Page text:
- What does it mean to submit to the authorities? Which authorities?
- Should I obey the government if they overstep their authority? Who decides when that happens?
- Is following mandates a sign of conforming to a worldly system, or a sign of loving my neighbor?
- How should I weigh risk of the disease against the side-affects of the mitigation strategies?
- Who or what should I trust to keep me safe?
- Who should I trust for information?
- Should I prioritize physical health or emotional well-being?
- Should I be vocal about my beliefs, or keep them to myself?
As the pandemic rolled in last year, how did we respond to all of these new, hard questions as a country? As a church? As individuals? If this was a test, how did we do? Did we show good evidence of the “glue”, of the ligaments and muscles of grace and restraint, that hold us together? In some ways, I think we can say yes. But unfortunately, I think we can also recognize that the atmosphere, in society and in the church, has been more divisive and antagonistic than it should have been. We have probably all even found ourselves participating in cultural divisions and self-righteous stereotyping of people who disagree with us. Possibly we’ve had open conflict with loved ones or lost relationships, or at least we know people who have. I believe that the incredible amounts of both political and personal strife over the past 18 months have only been symptoms of a disease that was already well under way before 2020 rolled around.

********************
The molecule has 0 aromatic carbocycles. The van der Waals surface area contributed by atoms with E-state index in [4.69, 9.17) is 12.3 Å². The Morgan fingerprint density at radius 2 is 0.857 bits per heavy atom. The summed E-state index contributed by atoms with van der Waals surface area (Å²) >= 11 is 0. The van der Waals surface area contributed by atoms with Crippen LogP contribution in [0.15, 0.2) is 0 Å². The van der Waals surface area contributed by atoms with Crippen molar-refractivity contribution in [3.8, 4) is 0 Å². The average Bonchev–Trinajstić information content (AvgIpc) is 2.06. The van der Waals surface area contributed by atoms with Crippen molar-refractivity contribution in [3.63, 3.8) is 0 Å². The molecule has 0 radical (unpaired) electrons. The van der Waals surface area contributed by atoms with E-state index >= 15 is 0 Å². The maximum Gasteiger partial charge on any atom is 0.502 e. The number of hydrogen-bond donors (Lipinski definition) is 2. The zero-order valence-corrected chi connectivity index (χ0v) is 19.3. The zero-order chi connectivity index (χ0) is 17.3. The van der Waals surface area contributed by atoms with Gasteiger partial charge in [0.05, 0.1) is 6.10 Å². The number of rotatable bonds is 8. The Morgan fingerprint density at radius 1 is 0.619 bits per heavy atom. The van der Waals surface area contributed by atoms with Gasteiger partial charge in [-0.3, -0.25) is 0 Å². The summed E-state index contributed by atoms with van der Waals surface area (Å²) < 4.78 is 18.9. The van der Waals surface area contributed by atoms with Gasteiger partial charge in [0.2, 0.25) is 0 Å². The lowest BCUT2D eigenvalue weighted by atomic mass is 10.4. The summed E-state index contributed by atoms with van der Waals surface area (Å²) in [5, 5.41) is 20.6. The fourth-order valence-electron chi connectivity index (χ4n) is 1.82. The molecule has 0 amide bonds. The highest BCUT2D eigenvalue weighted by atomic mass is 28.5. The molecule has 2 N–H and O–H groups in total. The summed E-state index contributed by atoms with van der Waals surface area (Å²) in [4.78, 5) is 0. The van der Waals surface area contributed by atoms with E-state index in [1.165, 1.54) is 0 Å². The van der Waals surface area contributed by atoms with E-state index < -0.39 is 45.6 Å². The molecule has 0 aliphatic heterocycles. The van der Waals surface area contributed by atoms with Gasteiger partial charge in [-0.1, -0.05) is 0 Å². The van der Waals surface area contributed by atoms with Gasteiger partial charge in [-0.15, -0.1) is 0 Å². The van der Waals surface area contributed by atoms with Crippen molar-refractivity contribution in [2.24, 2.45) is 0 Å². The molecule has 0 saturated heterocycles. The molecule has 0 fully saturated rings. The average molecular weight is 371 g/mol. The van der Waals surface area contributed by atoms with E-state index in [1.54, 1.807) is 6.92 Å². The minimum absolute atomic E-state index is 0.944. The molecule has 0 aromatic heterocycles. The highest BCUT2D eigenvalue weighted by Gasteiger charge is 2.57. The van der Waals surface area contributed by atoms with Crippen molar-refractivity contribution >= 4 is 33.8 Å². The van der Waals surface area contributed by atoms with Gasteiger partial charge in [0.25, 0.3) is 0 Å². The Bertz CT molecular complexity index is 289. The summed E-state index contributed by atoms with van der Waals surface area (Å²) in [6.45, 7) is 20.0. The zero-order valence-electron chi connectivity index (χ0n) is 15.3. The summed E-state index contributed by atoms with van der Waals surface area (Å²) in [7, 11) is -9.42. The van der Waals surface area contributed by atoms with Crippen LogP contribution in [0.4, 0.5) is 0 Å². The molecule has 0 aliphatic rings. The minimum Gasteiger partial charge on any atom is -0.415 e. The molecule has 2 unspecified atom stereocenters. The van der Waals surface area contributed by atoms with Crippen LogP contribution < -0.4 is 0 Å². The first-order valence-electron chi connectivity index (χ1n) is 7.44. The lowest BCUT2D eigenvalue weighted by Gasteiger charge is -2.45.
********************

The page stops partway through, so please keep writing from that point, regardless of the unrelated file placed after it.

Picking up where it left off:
I am not a psychologist or a sociologist, but I think that in my lifetime I have seen a decrease in our cultural empathy and our ability to understand, talk to, and tolerate people who believe and behave differently than us. This may be because of social changes, economic challenges, technological changes, or any number of other reasons, but I think the trend is clear. And, unfortunately, I believe the church in general has been an active part of this decrease in empathy and in the increasing polarization. This may partly be because the church has been under pressure from inside and outside to really let go of “Core Issues” altogether, and through that challenge we have been tempted to react by focusing too much on defining “Core Issues”. However, a healthy church must have the glue as well.